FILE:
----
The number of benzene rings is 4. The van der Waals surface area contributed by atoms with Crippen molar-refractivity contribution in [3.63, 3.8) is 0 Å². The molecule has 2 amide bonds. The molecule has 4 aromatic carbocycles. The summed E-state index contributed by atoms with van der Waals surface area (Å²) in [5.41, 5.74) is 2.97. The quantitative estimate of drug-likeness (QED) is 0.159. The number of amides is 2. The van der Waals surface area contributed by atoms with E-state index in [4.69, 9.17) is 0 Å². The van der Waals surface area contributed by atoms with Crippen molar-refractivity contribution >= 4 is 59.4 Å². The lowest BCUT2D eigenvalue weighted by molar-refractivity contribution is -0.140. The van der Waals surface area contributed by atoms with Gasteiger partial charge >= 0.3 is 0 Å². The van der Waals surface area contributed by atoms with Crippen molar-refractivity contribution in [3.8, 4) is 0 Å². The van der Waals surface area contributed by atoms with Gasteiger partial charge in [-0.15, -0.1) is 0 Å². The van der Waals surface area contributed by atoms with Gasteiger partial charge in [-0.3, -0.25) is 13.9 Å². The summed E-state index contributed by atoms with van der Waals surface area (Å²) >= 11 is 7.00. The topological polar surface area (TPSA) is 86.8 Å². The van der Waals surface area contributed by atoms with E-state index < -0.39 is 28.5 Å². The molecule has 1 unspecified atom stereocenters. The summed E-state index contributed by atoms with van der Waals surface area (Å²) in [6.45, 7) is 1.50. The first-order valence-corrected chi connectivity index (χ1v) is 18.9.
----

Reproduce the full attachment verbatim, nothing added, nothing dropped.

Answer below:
The number of benzene rings is 4. The van der Waals surface area contributed by atoms with Crippen molar-refractivity contribution in [3.63, 3.8) is 0 Å². The molecule has 2 amide bonds. The molecule has 4 aromatic carbocycles. The summed E-state index contributed by atoms with van der Waals surface area (Å²) in [5.41, 5.74) is 2.97. The quantitative estimate of drug-likeness (QED) is 0.159. The number of amides is 2. The van der Waals surface area contributed by atoms with E-state index in [4.69, 9.17) is 0 Å². The van der Waals surface area contributed by atoms with Crippen molar-refractivity contribution >= 4 is 59.4 Å². The lowest BCUT2D eigenvalue weighted by molar-refractivity contribution is -0.140. The van der Waals surface area contributed by atoms with Gasteiger partial charge >= 0.3 is 0 Å². The van der Waals surface area contributed by atoms with Crippen molar-refractivity contribution in [3.8, 4) is 0 Å². The van der Waals surface area contributed by atoms with Gasteiger partial charge in [-0.15, -0.1) is 0 Å². The van der Waals surface area contributed by atoms with Gasteiger partial charge in [-0.3, -0.25) is 13.9 Å². The summed E-state index contributed by atoms with van der Waals surface area (Å²) >= 11 is 7.00. The topological polar surface area (TPSA) is 86.8 Å². The van der Waals surface area contributed by atoms with E-state index < -0.39 is 28.5 Å². The molecule has 1 unspecified atom stereocenters. The summed E-state index contributed by atoms with van der Waals surface area (Å²) in [6.45, 7) is 1.50. The first-order valence-corrected chi connectivity index (χ1v) is 18.9.